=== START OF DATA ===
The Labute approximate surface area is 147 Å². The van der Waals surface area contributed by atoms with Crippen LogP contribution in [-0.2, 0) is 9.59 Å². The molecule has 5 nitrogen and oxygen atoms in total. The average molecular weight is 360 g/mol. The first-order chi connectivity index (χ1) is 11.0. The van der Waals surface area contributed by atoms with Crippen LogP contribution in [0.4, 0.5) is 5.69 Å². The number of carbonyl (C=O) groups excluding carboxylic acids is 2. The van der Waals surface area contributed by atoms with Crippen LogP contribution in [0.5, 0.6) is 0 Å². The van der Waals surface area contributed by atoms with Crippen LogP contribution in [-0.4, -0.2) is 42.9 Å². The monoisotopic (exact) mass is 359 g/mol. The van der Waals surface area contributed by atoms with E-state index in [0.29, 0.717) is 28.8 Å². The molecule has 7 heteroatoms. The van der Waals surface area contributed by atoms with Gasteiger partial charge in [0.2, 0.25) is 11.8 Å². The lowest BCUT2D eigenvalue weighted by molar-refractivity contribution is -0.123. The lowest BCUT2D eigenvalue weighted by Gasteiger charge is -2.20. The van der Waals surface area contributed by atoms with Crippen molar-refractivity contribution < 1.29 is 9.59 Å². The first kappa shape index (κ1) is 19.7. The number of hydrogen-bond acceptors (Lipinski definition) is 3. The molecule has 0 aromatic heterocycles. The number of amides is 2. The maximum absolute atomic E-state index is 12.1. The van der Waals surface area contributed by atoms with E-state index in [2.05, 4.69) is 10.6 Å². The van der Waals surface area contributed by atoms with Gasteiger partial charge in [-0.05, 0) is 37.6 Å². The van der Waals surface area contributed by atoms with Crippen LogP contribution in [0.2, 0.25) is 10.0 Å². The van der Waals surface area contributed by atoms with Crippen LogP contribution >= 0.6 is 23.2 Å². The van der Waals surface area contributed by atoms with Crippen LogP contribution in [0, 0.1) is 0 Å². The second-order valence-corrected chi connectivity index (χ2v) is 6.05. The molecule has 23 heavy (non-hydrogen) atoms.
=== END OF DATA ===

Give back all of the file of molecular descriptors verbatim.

The Labute approximate surface area is 147 Å². The van der Waals surface area contributed by atoms with Crippen LogP contribution in [-0.2, 0) is 9.59 Å². The molecule has 5 nitrogen and oxygen atoms in total. The average molecular weight is 360 g/mol. The first-order chi connectivity index (χ1) is 11.0. The van der Waals surface area contributed by atoms with Crippen LogP contribution in [0.4, 0.5) is 5.69 Å². The number of carbonyl (C=O) groups excluding carboxylic acids is 2. The van der Waals surface area contributed by atoms with Crippen LogP contribution in [0.5, 0.6) is 0 Å². The van der Waals surface area contributed by atoms with Crippen LogP contribution in [-0.4, -0.2) is 42.9 Å². The monoisotopic (exact) mass is 359 g/mol. The van der Waals surface area contributed by atoms with E-state index in [0.29, 0.717) is 28.8 Å². The molecule has 7 heteroatoms. The van der Waals surface area contributed by atoms with Gasteiger partial charge in [0.2, 0.25) is 11.8 Å². The lowest BCUT2D eigenvalue weighted by molar-refractivity contribution is -0.123. The lowest BCUT2D eigenvalue weighted by Gasteiger charge is -2.20. The van der Waals surface area contributed by atoms with Crippen molar-refractivity contribution < 1.29 is 9.59 Å². The first kappa shape index (κ1) is 19.7. The number of hydrogen-bond acceptors (Lipinski definition) is 3. The molecule has 0 aromatic heterocycles. The number of amides is 2. The maximum absolute atomic E-state index is 12.1. The van der Waals surface area contributed by atoms with E-state index in [2.05, 4.69) is 10.6 Å². The van der Waals surface area contributed by atoms with Gasteiger partial charge in [-0.05, 0) is 37.6 Å². The van der Waals surface area contributed by atoms with Crippen LogP contribution in [0.2, 0.25) is 10.0 Å². The van der Waals surface area contributed by atoms with Crippen LogP contribution >= 0.6 is 23.2 Å². The van der Waals surface area contributed by atoms with Crippen LogP contribution in [0, 0.1) is 0 Å². The second-order valence-corrected chi connectivity index (χ2v) is 6.05. The molecule has 23 heavy (non-hydrogen) atoms.